This story is so Ben & Jerry's I can't believe it really, really did happen in Vermont. But it did.

Here we have a judge who, while sentencing a child molester, said he no longer believes in punishment.

Judge Edward Cashman gave the convicted child molester a 60-day sentence, rejecting the 20-year sentence the prosecutor wanted.

This story comes via WCAX TV in Burlington, Vermont. The TV station reported the judge told the packed courtroom: "The one message I want to get through is that anger doesn't solve anything. It just corrodes your soul."

The judge refused to impose the long stretch in the joint on the convicted sex offender who, by the way, raped a 7-year-old girl more or less continuously until she was 11.

Instead, he said he wanted to make sure the sex offender got treatment.

The judge said 25 years ago when he went on the bench he used to throw the keys away, lock people up for a long time.

Now he thinks it's a waste.

The judge said: "It doesn't make anything better. It costs us a lot of money. We create a lot of expectation. And we feed our anger."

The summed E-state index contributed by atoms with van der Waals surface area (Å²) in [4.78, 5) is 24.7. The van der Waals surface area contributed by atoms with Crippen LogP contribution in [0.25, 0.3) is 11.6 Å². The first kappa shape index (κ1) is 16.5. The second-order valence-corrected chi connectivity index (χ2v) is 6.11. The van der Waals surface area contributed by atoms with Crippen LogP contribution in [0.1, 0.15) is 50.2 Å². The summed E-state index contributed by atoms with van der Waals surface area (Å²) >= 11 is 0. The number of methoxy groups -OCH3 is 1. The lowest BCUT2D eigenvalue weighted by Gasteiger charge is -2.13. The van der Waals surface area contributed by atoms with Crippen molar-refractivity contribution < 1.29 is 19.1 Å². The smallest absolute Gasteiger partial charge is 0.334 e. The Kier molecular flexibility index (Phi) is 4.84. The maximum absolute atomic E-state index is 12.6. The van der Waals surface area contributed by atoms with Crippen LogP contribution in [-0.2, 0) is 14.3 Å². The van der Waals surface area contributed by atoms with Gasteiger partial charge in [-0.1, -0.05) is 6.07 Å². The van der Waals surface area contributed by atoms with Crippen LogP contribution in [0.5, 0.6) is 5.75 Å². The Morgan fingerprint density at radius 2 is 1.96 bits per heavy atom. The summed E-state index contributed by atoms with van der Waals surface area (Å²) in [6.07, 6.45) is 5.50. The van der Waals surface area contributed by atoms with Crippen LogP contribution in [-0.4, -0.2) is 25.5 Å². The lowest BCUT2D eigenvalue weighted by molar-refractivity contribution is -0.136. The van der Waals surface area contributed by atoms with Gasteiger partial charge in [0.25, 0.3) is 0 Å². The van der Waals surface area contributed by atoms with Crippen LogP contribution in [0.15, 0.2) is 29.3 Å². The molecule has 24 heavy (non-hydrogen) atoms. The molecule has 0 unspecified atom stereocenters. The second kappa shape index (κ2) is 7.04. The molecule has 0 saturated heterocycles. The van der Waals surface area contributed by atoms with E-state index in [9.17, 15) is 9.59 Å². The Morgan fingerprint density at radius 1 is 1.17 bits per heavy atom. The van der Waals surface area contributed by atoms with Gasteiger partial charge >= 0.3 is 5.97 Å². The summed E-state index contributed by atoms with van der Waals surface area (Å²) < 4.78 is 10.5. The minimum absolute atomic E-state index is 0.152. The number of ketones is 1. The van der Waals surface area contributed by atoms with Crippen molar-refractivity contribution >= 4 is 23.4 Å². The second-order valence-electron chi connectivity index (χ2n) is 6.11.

The sound you hear in the background is Howard Dean giving the judge a round of applause.

Evidently up in Vermont the Chubby Hubby ice cream finally got to the judge. "Aww, heck. I've been sitting here for a quarter century sending people to jail and I still got people committing crimes. What's the point?"

Look, this is shooting fish in a barrel, isn't it?

I could rail on for another five minutes on moronic judges. If they're not willing to do their job, they should retire, go into door-to-door sales, something.

I could go on and on like that.

But I find myself a little bit like the judge, wondering if all that sound and fury will do any good.

Maybe it's best to sit quietly and see if anybody notices.

Let's see if there's a sudden change in the faces wearing black robes in Vermont. See if people wake up and notice who's down at the courthouse playing judge this week. Is it somebody who doesn't believe in jail? I would think that's a basic question when you're considering who should be a judge.

That's My Word.

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